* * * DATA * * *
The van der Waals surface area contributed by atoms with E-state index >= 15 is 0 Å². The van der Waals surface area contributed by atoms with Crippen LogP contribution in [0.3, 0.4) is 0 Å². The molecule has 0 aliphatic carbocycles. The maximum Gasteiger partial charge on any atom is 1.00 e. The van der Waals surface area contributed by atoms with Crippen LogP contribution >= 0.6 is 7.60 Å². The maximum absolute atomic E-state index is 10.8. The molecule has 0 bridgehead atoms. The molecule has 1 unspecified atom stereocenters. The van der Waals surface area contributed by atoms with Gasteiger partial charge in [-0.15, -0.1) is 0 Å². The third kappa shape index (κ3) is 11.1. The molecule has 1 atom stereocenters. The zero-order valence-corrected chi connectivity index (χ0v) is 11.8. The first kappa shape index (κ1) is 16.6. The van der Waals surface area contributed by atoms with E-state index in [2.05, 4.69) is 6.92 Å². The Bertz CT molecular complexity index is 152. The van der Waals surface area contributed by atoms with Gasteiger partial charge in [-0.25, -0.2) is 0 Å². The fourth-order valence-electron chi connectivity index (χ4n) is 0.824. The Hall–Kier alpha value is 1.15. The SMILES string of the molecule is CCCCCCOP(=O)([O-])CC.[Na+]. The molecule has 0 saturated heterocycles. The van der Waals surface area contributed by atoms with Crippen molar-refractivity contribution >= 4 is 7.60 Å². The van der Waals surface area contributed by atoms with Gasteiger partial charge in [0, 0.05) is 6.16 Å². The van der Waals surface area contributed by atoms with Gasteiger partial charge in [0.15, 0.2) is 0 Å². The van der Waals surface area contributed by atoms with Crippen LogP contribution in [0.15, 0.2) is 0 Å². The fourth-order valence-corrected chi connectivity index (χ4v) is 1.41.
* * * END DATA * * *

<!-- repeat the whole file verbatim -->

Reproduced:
The van der Waals surface area contributed by atoms with E-state index >= 15 is 0 Å². The van der Waals surface area contributed by atoms with Crippen LogP contribution in [0.3, 0.4) is 0 Å². The molecule has 0 aliphatic carbocycles. The maximum Gasteiger partial charge on any atom is 1.00 e. The van der Waals surface area contributed by atoms with Crippen LogP contribution >= 0.6 is 7.60 Å². The maximum absolute atomic E-state index is 10.8. The molecule has 0 bridgehead atoms. The molecule has 1 unspecified atom stereocenters. The van der Waals surface area contributed by atoms with Gasteiger partial charge in [-0.15, -0.1) is 0 Å². The third kappa shape index (κ3) is 11.1. The molecule has 1 atom stereocenters. The zero-order valence-corrected chi connectivity index (χ0v) is 11.8. The first kappa shape index (κ1) is 16.6. The van der Waals surface area contributed by atoms with E-state index in [2.05, 4.69) is 6.92 Å². The Bertz CT molecular complexity index is 152. The van der Waals surface area contributed by atoms with Gasteiger partial charge in [-0.25, -0.2) is 0 Å². The fourth-order valence-electron chi connectivity index (χ4n) is 0.824. The Hall–Kier alpha value is 1.15. The SMILES string of the molecule is CCCCCCOP(=O)([O-])CC.[Na+]. The molecule has 0 saturated heterocycles. The van der Waals surface area contributed by atoms with Crippen molar-refractivity contribution >= 4 is 7.60 Å². The van der Waals surface area contributed by atoms with Gasteiger partial charge in [0, 0.05) is 6.16 Å². The van der Waals surface area contributed by atoms with Gasteiger partial charge in [0.15, 0.2) is 0 Å². The van der Waals surface area contributed by atoms with Crippen LogP contribution in [0.15, 0.2) is 0 Å². The fourth-order valence-corrected chi connectivity index (χ4v) is 1.41.